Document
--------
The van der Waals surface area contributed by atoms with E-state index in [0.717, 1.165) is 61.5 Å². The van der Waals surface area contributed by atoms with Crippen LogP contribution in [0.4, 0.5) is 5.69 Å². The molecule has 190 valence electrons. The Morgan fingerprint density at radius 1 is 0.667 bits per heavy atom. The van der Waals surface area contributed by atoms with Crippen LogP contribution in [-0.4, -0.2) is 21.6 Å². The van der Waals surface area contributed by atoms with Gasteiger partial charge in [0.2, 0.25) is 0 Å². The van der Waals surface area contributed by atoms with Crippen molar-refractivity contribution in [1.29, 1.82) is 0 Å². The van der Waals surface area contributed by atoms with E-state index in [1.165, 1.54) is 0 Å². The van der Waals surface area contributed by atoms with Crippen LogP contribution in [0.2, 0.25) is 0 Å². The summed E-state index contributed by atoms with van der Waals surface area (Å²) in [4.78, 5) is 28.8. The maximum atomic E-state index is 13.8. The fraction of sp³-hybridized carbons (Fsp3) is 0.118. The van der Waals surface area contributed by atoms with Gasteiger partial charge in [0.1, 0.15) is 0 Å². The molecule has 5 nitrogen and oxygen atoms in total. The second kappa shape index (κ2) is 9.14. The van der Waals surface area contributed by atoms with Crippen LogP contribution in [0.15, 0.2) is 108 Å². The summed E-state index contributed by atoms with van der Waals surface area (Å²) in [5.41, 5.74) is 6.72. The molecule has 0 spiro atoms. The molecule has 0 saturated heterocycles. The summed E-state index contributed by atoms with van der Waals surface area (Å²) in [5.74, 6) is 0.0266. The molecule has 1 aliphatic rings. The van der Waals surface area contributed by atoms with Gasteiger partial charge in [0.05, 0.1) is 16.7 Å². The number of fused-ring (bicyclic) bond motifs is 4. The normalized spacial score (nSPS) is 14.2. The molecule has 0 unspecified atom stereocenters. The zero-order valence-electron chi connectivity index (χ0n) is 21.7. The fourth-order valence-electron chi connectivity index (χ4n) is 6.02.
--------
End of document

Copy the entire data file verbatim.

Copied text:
The van der Waals surface area contributed by atoms with E-state index in [0.717, 1.165) is 61.5 Å². The van der Waals surface area contributed by atoms with Crippen LogP contribution in [0.4, 0.5) is 5.69 Å². The molecule has 190 valence electrons. The Morgan fingerprint density at radius 1 is 0.667 bits per heavy atom. The van der Waals surface area contributed by atoms with Crippen LogP contribution in [-0.4, -0.2) is 21.6 Å². The van der Waals surface area contributed by atoms with Gasteiger partial charge in [0.2, 0.25) is 0 Å². The van der Waals surface area contributed by atoms with Crippen molar-refractivity contribution in [1.29, 1.82) is 0 Å². The van der Waals surface area contributed by atoms with E-state index in [1.165, 1.54) is 0 Å². The van der Waals surface area contributed by atoms with Crippen LogP contribution in [0.2, 0.25) is 0 Å². The summed E-state index contributed by atoms with van der Waals surface area (Å²) in [4.78, 5) is 28.8. The maximum atomic E-state index is 13.8. The fraction of sp³-hybridized carbons (Fsp3) is 0.118. The van der Waals surface area contributed by atoms with Gasteiger partial charge in [0.1, 0.15) is 0 Å². The molecule has 5 nitrogen and oxygen atoms in total. The second kappa shape index (κ2) is 9.14. The van der Waals surface area contributed by atoms with Crippen LogP contribution in [0.15, 0.2) is 108 Å². The summed E-state index contributed by atoms with van der Waals surface area (Å²) in [5.41, 5.74) is 6.72. The molecule has 0 spiro atoms. The molecule has 0 saturated heterocycles. The summed E-state index contributed by atoms with van der Waals surface area (Å²) in [5.74, 6) is 0.0266. The molecule has 1 aliphatic rings. The van der Waals surface area contributed by atoms with Gasteiger partial charge in [0.05, 0.1) is 16.7 Å². The number of fused-ring (bicyclic) bond motifs is 4. The normalized spacial score (nSPS) is 14.2. The molecule has 0 unspecified atom stereocenters. The zero-order valence-electron chi connectivity index (χ0n) is 21.7. The fourth-order valence-electron chi connectivity index (χ4n) is 6.02.